We stood at the low wall along the promenade and when we turned to look to our right, we saw the Ponte Vecchio, Florence’s most famous bridge lit up by the setting sun. The bridge was built in the 14th century, and was originally lined with butcher shops. When the powerful Medici family chose to build a corridor over the bridge to link their palaces, the Palazzo Pitti and the Palazzo Vecchio, they ordered that the smelly stalls be replaced with jewellery shops, and so they remain today. I took a number of photos, from all angles, while Anil relaxed and watched members of a local rowing club, honing their skills on the river below.
It was time for dinner, and we found a quiet little pedestrian street between the Duomo and the Basilica di San Lorenzo, that was lined with small restaurants. The outdoor seating was all taken so we sat inside and enjoyed the first of many great meals in Tuscany. We decided to eat like the Italians and ordered a primo piatto as well as a secondo piatto and washed it all down with some vino della casa rosso.
The hotel provided us with a terrific breakfast the next morning, I was delighted to see fresh fruit, not something you see often while travelling in Europe, at least not at the hotels we stay at. Well fortified, we set off to join the line to see the statue of Michelangelo’s ‘David’. We had opted out of getting reservations as there was an agency fee and the hotel charged a fee as well. The weather was nice and we thought standing in line wouldn’t be too much of an ordeal. When we arrived the line snaked around the building and seemed to be moving very slowly, if at all.
Anil wasn’t too happy about the line up, but when I pushed him a little, he admitted that after seeing the copy of the statue standing outdoors, he really didn’t see the point about waiting for a couple of hours to see the original. He had a point, about not seeing the original, but I pointed out that it was important to me, so he could go back to the hotel and read his book if he preferred, or I could treat him to a gelato. Ice cream is a major arm-twister with Anil. I went off to find some of the sweet stuff, and he was sweet and stayed to keep me company.
The wait was well worth the time spent and the gelato eaten. We have seen a lot of sculptures lately, but there is nothing like Michelangelo’s masterpiece, You don’t have to study any of the details of height, weight, proportions or type of marble, ‘David’ dominates the room and the museum, all else is forgotten as soon as you exit the door. We went for a long walk around Florence, not interested in seeing anything in particular, just basking in the glow of an artist’s genius.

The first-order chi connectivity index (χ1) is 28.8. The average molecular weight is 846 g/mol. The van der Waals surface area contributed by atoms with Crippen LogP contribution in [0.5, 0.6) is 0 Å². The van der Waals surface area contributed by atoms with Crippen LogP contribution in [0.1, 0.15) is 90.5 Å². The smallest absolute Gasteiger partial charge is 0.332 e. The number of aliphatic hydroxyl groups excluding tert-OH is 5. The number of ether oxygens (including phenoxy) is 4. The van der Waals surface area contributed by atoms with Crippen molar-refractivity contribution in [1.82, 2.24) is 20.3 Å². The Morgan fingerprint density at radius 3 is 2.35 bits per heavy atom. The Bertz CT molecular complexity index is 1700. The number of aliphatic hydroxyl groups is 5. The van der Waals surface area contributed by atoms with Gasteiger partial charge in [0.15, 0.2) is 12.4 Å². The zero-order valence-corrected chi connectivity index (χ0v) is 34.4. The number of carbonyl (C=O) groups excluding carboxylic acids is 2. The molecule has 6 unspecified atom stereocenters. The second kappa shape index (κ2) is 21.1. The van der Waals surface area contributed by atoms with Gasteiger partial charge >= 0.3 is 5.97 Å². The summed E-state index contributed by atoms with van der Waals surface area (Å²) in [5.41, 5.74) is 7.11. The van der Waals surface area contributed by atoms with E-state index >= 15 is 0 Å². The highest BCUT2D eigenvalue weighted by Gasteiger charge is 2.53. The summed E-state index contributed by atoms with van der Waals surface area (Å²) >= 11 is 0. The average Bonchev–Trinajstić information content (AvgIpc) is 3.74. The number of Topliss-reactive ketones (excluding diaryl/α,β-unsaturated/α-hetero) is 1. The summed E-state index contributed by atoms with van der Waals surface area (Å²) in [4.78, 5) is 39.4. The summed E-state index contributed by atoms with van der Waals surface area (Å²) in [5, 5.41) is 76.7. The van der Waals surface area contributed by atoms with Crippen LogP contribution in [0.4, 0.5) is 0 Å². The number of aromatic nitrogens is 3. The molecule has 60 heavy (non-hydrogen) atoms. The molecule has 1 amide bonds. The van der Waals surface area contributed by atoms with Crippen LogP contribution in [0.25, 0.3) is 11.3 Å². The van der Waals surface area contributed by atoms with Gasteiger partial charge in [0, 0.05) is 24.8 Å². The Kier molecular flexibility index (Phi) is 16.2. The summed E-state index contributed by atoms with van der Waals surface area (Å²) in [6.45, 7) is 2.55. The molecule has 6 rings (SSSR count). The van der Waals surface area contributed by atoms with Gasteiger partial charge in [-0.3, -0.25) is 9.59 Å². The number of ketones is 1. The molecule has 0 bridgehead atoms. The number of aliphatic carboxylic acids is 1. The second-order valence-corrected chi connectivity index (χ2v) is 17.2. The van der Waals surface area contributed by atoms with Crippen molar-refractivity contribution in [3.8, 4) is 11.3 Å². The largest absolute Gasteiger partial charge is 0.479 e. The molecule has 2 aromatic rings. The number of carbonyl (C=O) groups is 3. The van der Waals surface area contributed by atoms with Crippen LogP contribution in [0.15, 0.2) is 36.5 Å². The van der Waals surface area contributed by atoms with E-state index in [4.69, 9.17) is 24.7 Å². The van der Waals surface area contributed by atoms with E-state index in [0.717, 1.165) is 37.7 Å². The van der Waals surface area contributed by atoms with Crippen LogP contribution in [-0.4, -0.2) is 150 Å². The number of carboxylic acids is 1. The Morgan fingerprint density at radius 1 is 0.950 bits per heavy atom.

We walked for what seemed like hours, but I did manage to convince Anil to climb to Pizzale Michelangelo, a steep hill on the opposite bank of the Arno for a sunset view of the city. I continued to find Florence’s streets dark and a little foreboding, but I reasoned that this was probably due to the lower angle of the sun this late in the fall. The streets are very narrow, the buildings are very high and close together and little natural light reaches down to the sidewalks. This was probably intentional, to keep the streets and buildings relatively dark and cool during the scorching summer months, but I love light and wanted to see the Florence that I had seen in photographs and posters all my life.
It was a pleasant walk along the Arno in the late afternoon, and once again, the rowers were out on the river. We climbed the 600 meters up the hill and when I turned to see the city spread out below us, I found the Florence I’d been waiting to see. The red tile roofs were glowing in the late afternoon light and the bridges were mirrored on the river’s surface. It was here that one can finally begin to appreciate the size of the massive Duomo tucked into the streets in the heart of the city. Off to the right, I spotted a light blue dome, and made a plan to walk back to our hotel by passing near this interesting structure. I noted on my map that it was a synagogue.